Want to be an actor?

FilmYou’ve come to the right place. False Pretense Films is a Tulsa-based local group of actors and production folk who love to make films. We focus on Film Noir, but we also do other stuff as well. We create comedic shorts, experimental films, and special projects such as The Hate Project.

If you’re an actor or have production skills and want to be involved in some cool projects, let us know. Follow us on Twitter, hit our Facebook page, or just drop us a line (ken-at-kenhess-dot-com) and let’s discuss.

We’re not looking for any particular “type” and are willing to help you get started. We take plenty of actor photos that you’re free to use for whatever purpose you want at no charge or special permission. We ask mainly that you show up with a good attitude, plenty of time, and a willingness to learn and to hone your craft.

Acting is not difficult. It’s really a matter of listening to direction. There are three basic rules of acting with False Pretense Films that will help you no matter with whom you work:

  • Don’t look at the lights.
  • Don’t look at the cameras.
  • Listen to The Director.

Yes, it’s really that simple.

Don’t look directly at the lights. They’re bright. They might temporarily blind you like coming in out of the sun. It also distracts you and makes you forget your lines.

Don’t look at the cameras. If you look directly at the cameras, it breaks what’s known as “The fourth wall” and is typically a bad thing. Breaking the fourth wall can be powerful and it works in some cases, but generally speaking, don’t do it unless directed to do so.

Listening to the Director. Acting is doing. Acting is delivering action and dialog in a convincing and natural manner. Making films is a lengthy, often boring, process that’s punctuated by short scenes done multiple times. To deliver your action and your dialog effectively, you have to be a good listener. Then you have to translate those instructions into actions and dialog.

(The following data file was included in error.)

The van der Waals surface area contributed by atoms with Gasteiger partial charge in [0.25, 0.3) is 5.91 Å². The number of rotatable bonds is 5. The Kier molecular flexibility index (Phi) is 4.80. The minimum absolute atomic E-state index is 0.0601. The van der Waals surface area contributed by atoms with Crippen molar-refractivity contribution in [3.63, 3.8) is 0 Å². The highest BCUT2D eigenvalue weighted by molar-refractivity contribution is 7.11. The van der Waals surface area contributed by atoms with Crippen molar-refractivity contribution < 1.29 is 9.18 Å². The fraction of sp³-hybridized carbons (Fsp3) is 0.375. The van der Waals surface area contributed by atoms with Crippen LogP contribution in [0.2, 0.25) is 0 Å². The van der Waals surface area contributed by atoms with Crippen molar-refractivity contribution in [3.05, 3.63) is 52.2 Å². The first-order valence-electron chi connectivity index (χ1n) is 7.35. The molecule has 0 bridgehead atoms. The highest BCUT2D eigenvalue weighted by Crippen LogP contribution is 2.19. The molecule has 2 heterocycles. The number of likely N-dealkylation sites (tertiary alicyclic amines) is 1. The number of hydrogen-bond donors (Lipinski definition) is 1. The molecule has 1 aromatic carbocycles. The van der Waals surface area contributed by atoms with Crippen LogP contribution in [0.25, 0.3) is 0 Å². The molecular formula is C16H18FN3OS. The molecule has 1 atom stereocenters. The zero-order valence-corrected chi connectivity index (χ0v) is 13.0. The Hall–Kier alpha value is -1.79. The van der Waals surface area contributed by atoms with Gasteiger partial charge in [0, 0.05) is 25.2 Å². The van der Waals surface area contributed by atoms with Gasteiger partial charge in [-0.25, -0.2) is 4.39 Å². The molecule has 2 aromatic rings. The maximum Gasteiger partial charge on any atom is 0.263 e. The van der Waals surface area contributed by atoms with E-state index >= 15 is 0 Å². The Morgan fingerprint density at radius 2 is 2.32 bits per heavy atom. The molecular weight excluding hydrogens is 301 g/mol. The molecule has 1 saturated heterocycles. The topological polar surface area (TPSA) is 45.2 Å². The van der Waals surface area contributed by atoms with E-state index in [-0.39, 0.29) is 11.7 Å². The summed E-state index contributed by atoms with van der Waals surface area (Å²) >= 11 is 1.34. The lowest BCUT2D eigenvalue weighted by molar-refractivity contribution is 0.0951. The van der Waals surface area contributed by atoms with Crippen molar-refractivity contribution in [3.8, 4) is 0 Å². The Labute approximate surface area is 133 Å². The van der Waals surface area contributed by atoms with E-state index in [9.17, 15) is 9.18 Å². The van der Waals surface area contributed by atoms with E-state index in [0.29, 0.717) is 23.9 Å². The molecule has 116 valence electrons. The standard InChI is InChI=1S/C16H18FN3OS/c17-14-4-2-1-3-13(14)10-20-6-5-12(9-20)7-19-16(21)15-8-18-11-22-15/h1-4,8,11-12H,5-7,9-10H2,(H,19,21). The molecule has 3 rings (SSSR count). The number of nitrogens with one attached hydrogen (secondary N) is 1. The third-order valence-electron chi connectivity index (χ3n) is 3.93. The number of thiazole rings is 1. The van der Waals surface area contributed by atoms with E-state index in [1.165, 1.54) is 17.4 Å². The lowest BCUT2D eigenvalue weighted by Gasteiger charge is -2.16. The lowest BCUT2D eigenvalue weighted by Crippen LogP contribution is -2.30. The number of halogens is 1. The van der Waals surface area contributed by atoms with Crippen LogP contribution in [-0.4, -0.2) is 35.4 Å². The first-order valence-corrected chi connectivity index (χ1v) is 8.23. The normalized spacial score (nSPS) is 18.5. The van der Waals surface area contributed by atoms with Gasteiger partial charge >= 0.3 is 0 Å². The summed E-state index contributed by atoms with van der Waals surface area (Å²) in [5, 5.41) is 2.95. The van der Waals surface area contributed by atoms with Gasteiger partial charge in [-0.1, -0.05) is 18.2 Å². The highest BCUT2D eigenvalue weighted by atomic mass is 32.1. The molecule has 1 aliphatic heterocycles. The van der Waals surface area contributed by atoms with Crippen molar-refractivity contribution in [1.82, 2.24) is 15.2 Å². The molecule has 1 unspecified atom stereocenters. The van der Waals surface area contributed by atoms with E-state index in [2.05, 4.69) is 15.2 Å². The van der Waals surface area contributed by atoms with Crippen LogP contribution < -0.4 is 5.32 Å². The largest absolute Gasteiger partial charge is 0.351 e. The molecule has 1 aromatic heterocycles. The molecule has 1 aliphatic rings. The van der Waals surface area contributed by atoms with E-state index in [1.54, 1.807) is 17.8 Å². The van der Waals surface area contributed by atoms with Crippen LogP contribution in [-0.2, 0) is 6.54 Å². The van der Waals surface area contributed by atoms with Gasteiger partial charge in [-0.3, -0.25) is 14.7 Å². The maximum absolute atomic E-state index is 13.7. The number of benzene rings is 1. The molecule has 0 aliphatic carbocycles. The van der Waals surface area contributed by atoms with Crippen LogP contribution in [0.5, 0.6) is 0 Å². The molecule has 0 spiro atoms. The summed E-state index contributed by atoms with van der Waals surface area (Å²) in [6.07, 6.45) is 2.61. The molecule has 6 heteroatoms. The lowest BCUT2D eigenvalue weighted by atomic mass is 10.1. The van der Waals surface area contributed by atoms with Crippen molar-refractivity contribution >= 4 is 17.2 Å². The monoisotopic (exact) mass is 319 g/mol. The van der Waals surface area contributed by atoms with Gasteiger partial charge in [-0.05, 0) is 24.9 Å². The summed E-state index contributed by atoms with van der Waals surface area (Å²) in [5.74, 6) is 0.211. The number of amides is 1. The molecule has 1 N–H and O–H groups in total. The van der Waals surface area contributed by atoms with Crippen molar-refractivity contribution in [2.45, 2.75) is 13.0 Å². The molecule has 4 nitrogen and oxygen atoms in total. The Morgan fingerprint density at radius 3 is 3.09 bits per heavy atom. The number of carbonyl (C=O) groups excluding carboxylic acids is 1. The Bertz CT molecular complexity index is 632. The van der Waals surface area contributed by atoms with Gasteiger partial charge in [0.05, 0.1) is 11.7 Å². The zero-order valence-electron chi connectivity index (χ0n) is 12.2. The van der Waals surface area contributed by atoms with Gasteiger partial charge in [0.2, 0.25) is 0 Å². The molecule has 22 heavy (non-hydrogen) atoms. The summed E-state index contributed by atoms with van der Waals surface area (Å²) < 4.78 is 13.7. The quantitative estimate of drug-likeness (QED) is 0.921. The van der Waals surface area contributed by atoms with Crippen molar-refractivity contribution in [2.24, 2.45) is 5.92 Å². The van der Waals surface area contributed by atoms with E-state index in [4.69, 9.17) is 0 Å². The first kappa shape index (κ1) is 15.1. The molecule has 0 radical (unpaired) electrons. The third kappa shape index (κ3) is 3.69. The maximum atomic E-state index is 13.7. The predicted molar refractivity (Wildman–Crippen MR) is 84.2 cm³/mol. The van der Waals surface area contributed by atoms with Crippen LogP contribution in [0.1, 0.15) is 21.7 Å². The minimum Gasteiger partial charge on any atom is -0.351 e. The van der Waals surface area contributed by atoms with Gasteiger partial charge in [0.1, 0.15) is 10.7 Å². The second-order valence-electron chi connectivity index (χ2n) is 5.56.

Everyone is part of the process. As a Director, I have the final say about how a scene should go, however, that doesn’t mean that I don’t listen to other opinions; I do. I listen to the actors and crew when filming because I’m focused on a particular event or scene and might miss something. Filmmaking is a democratic process in my films. Your input is valuable. But don’t be offended if every suggestion isn’t used or acted upon. There is a vision and a process. Deviations have to be dealt with individually.

I’ve never had anyone hate the experience of working with me on our films. It’s always fun, collaborative, and well-crafted. If you’re interested in getting involved in any capacity, contact us. We always have multiple projects available. Let’s work on something.

The Hate Project

The Hate ProjectIf you’ve heard about The Hate Project, this is the right place to be for more information. The Hate Project is about telling everyone what you hate. It’s not about hating people; it’s about hating a thing, a food, an event, or some inanimate object. For example, some of my first haters said things like, “Cauliflower”, “Getting old”, and “Liberals.” Sure, that last one is a “people” hate but it’s also funny.

This project is an experimental look at Hate in the context of “We all hate the same things.” It’s also to show that we’re not that different from one another in what we hate.

If you can’t think of something to hate, I have a long list of things (mostly funny) to help out.

Here’s how it works:

  • I have my camera and microphone set up in a nice, shady location at the Guthrie Green.
  • You walk up and tell me what you hate.
  • You sign the release form.
  • We all wait for the compilation video.

Follow False Pretense Films on Twitter to get the latest information on this and other projects.

Be a part of The Hate Project (DIY option)

If you want to video yourself, telling me what you hate, please do so. Here are the ground rules for submitting your own video:

  1. Shoot it in 1080p.
  2. Be sure the audio is good.
  3. Keep it under 10 seconds.
  4. Stick with the format: “I hate _____________”
  5. I need your real name and your consent to use the video. Your name will not be published.

Send me a note on Twitter (@kenhess) or via email: ken-at-kenhess-dot-com and let me know how I can access the video.